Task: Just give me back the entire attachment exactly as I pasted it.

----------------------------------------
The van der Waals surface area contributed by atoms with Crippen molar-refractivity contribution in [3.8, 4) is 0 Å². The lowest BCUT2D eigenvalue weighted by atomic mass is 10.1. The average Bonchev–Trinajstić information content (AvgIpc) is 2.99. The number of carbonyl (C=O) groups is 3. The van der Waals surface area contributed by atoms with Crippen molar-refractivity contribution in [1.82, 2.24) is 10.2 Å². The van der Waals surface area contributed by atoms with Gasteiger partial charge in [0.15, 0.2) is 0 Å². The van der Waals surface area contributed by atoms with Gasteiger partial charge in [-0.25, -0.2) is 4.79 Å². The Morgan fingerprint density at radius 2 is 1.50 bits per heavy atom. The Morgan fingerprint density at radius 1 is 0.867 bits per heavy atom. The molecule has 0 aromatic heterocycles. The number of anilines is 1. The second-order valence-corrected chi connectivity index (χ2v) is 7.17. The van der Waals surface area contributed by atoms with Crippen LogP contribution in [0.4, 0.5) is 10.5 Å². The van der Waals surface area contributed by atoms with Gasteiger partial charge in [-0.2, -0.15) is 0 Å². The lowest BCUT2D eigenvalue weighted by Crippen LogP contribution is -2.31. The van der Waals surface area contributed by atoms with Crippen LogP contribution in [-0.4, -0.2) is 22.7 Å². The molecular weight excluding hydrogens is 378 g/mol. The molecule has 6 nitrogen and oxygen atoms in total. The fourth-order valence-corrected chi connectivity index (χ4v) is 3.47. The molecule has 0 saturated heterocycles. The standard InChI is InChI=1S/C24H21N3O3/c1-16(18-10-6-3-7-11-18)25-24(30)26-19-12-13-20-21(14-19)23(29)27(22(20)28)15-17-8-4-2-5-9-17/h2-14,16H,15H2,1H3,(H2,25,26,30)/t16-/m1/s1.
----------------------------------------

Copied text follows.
The van der Waals surface area contributed by atoms with Crippen molar-refractivity contribution in [3.8, 4) is 0 Å². The lowest BCUT2D eigenvalue weighted by atomic mass is 10.1. The average Bonchev–Trinajstić information content (AvgIpc) is 2.99. The number of carbonyl (C=O) groups is 3. The van der Waals surface area contributed by atoms with Crippen molar-refractivity contribution in [1.82, 2.24) is 10.2 Å². The van der Waals surface area contributed by atoms with Gasteiger partial charge in [0.15, 0.2) is 0 Å². The van der Waals surface area contributed by atoms with Gasteiger partial charge in [-0.25, -0.2) is 4.79 Å². The Morgan fingerprint density at radius 2 is 1.50 bits per heavy atom. The Morgan fingerprint density at radius 1 is 0.867 bits per heavy atom. The molecule has 0 aromatic heterocycles. The number of anilines is 1. The second-order valence-corrected chi connectivity index (χ2v) is 7.17. The van der Waals surface area contributed by atoms with Crippen LogP contribution in [0.4, 0.5) is 10.5 Å². The van der Waals surface area contributed by atoms with Gasteiger partial charge in [-0.2, -0.15) is 0 Å². The lowest BCUT2D eigenvalue weighted by Crippen LogP contribution is -2.31. The van der Waals surface area contributed by atoms with Crippen LogP contribution in [-0.4, -0.2) is 22.7 Å². The molecular weight excluding hydrogens is 378 g/mol. The molecule has 6 nitrogen and oxygen atoms in total. The fourth-order valence-corrected chi connectivity index (χ4v) is 3.47. The molecule has 0 saturated heterocycles. The standard InChI is InChI=1S/C24H21N3O3/c1-16(18-10-6-3-7-11-18)25-24(30)26-19-12-13-20-21(14-19)23(29)27(22(20)28)15-17-8-4-2-5-9-17/h2-14,16H,15H2,1H3,(H2,25,26,30)/t16-/m1/s1.